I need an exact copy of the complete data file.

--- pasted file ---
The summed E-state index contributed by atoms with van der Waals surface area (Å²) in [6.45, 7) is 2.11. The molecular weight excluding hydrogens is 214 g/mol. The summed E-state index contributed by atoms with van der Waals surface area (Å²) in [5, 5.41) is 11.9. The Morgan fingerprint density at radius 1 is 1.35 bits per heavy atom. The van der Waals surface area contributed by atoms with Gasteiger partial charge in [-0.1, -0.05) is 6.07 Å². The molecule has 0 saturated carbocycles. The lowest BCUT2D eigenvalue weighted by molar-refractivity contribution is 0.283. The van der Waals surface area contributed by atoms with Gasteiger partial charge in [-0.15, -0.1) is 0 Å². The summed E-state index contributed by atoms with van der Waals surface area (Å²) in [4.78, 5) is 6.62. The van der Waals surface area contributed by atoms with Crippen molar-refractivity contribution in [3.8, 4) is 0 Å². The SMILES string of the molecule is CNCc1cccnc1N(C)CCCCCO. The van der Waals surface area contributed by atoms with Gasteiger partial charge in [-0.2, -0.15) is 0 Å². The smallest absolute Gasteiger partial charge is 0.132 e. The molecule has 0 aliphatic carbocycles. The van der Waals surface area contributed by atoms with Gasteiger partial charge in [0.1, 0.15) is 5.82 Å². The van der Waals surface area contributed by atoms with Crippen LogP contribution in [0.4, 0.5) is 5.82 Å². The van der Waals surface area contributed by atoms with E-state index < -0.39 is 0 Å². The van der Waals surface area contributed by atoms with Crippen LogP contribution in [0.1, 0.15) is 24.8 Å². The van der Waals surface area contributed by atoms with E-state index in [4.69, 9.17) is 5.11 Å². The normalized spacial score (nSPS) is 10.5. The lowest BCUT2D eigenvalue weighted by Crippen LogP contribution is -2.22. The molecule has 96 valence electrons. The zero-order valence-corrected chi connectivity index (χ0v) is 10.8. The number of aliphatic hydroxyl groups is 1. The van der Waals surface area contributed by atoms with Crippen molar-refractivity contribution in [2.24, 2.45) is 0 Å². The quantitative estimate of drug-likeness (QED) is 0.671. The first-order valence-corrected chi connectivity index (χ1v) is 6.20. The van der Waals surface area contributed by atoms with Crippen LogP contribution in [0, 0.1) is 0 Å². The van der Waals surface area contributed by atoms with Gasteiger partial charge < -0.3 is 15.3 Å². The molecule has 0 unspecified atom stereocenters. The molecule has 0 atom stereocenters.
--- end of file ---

The summed E-state index contributed by atoms with van der Waals surface area (Å²) in [6.45, 7) is 2.11. The molecular weight excluding hydrogens is 214 g/mol. The summed E-state index contributed by atoms with van der Waals surface area (Å²) in [5, 5.41) is 11.9. The Morgan fingerprint density at radius 1 is 1.35 bits per heavy atom. The van der Waals surface area contributed by atoms with Gasteiger partial charge in [-0.1, -0.05) is 6.07 Å². The molecule has 0 saturated carbocycles. The lowest BCUT2D eigenvalue weighted by molar-refractivity contribution is 0.283. The van der Waals surface area contributed by atoms with Gasteiger partial charge in [-0.15, -0.1) is 0 Å². The summed E-state index contributed by atoms with van der Waals surface area (Å²) in [4.78, 5) is 6.62. The van der Waals surface area contributed by atoms with Crippen molar-refractivity contribution in [3.8, 4) is 0 Å². The SMILES string of the molecule is CNCc1cccnc1N(C)CCCCCO. The van der Waals surface area contributed by atoms with Gasteiger partial charge in [-0.2, -0.15) is 0 Å². The smallest absolute Gasteiger partial charge is 0.132 e. The molecule has 0 aliphatic carbocycles. The van der Waals surface area contributed by atoms with Gasteiger partial charge in [0.1, 0.15) is 5.82 Å². The van der Waals surface area contributed by atoms with Crippen LogP contribution in [0.4, 0.5) is 5.82 Å². The van der Waals surface area contributed by atoms with E-state index < -0.39 is 0 Å². The van der Waals surface area contributed by atoms with Crippen LogP contribution in [0.1, 0.15) is 24.8 Å². The van der Waals surface area contributed by atoms with E-state index in [4.69, 9.17) is 5.11 Å². The normalized spacial score (nSPS) is 10.5. The lowest BCUT2D eigenvalue weighted by Crippen LogP contribution is -2.22. The molecule has 96 valence electrons. The zero-order valence-corrected chi connectivity index (χ0v) is 10.8. The number of aliphatic hydroxyl groups is 1. The van der Waals surface area contributed by atoms with Crippen molar-refractivity contribution in [2.24, 2.45) is 0 Å². The quantitative estimate of drug-likeness (QED) is 0.671. The first-order valence-corrected chi connectivity index (χ1v) is 6.20. The van der Waals surface area contributed by atoms with Crippen LogP contribution in [0, 0.1) is 0 Å². The van der Waals surface area contributed by atoms with Gasteiger partial charge < -0.3 is 15.3 Å². The molecule has 0 unspecified atom stereocenters. The molecule has 0 atom stereocenters.